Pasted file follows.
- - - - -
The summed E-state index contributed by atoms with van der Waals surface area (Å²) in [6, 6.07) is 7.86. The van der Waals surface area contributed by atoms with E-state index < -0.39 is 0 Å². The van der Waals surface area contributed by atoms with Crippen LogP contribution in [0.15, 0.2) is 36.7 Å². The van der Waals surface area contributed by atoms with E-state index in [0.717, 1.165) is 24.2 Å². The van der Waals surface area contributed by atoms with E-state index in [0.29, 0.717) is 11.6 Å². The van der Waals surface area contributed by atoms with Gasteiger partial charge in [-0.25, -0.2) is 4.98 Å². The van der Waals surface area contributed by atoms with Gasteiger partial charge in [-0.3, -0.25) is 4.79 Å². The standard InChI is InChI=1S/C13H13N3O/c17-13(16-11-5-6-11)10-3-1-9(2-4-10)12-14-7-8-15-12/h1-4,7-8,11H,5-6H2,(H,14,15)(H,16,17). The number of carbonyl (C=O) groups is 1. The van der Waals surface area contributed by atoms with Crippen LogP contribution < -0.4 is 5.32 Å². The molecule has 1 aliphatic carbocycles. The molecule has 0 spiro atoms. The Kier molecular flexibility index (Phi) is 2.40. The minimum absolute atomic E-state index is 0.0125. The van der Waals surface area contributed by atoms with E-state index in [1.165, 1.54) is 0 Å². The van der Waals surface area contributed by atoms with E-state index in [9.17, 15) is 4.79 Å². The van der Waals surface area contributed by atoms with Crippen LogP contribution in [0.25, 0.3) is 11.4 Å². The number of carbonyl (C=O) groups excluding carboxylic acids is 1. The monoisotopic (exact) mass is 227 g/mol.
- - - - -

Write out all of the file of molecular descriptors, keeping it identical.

The summed E-state index contributed by atoms with van der Waals surface area (Å²) in [6, 6.07) is 7.86. The van der Waals surface area contributed by atoms with E-state index < -0.39 is 0 Å². The van der Waals surface area contributed by atoms with Crippen LogP contribution in [0.15, 0.2) is 36.7 Å². The van der Waals surface area contributed by atoms with E-state index in [0.717, 1.165) is 24.2 Å². The van der Waals surface area contributed by atoms with E-state index in [0.29, 0.717) is 11.6 Å². The van der Waals surface area contributed by atoms with Gasteiger partial charge in [-0.25, -0.2) is 4.98 Å². The van der Waals surface area contributed by atoms with Gasteiger partial charge in [-0.3, -0.25) is 4.79 Å². The standard InChI is InChI=1S/C13H13N3O/c17-13(16-11-5-6-11)10-3-1-9(2-4-10)12-14-7-8-15-12/h1-4,7-8,11H,5-6H2,(H,14,15)(H,16,17). The number of carbonyl (C=O) groups is 1. The van der Waals surface area contributed by atoms with Crippen LogP contribution < -0.4 is 5.32 Å². The molecule has 1 aliphatic carbocycles. The molecule has 0 spiro atoms. The Kier molecular flexibility index (Phi) is 2.40. The minimum absolute atomic E-state index is 0.0125. The van der Waals surface area contributed by atoms with E-state index in [1.165, 1.54) is 0 Å². The van der Waals surface area contributed by atoms with E-state index in [9.17, 15) is 4.79 Å². The van der Waals surface area contributed by atoms with Crippen LogP contribution in [0.25, 0.3) is 11.4 Å². The number of carbonyl (C=O) groups excluding carboxylic acids is 1. The monoisotopic (exact) mass is 227 g/mol.